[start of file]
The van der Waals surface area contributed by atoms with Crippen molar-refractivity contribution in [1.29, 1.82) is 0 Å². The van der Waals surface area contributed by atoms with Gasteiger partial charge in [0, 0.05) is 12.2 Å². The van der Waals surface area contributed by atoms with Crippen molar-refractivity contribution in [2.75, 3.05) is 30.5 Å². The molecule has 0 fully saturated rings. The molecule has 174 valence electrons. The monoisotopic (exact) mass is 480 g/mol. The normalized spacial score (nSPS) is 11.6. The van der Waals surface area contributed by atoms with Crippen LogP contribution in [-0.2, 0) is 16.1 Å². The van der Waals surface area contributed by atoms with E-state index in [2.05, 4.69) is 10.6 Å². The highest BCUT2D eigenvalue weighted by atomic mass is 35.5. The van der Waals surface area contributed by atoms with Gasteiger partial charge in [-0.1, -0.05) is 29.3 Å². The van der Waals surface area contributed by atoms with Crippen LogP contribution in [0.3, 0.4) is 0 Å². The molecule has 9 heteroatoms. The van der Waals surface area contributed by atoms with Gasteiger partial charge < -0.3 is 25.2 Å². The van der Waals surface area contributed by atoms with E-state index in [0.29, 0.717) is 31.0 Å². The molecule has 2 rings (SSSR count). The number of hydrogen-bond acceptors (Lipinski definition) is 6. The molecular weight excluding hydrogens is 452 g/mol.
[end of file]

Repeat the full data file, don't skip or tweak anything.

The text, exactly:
The van der Waals surface area contributed by atoms with Crippen molar-refractivity contribution in [1.29, 1.82) is 0 Å². The van der Waals surface area contributed by atoms with Gasteiger partial charge in [0, 0.05) is 12.2 Å². The van der Waals surface area contributed by atoms with Crippen molar-refractivity contribution in [2.75, 3.05) is 30.5 Å². The molecule has 0 fully saturated rings. The molecule has 174 valence electrons. The monoisotopic (exact) mass is 480 g/mol. The normalized spacial score (nSPS) is 11.6. The van der Waals surface area contributed by atoms with Crippen LogP contribution in [-0.2, 0) is 16.1 Å². The van der Waals surface area contributed by atoms with E-state index in [2.05, 4.69) is 10.6 Å². The highest BCUT2D eigenvalue weighted by atomic mass is 35.5. The van der Waals surface area contributed by atoms with Gasteiger partial charge in [-0.1, -0.05) is 29.3 Å². The van der Waals surface area contributed by atoms with Crippen LogP contribution in [0.3, 0.4) is 0 Å². The molecule has 9 heteroatoms. The van der Waals surface area contributed by atoms with Gasteiger partial charge < -0.3 is 25.2 Å². The van der Waals surface area contributed by atoms with E-state index in [0.29, 0.717) is 31.0 Å². The molecule has 2 rings (SSSR count). The number of hydrogen-bond acceptors (Lipinski definition) is 6. The molecular weight excluding hydrogens is 452 g/mol.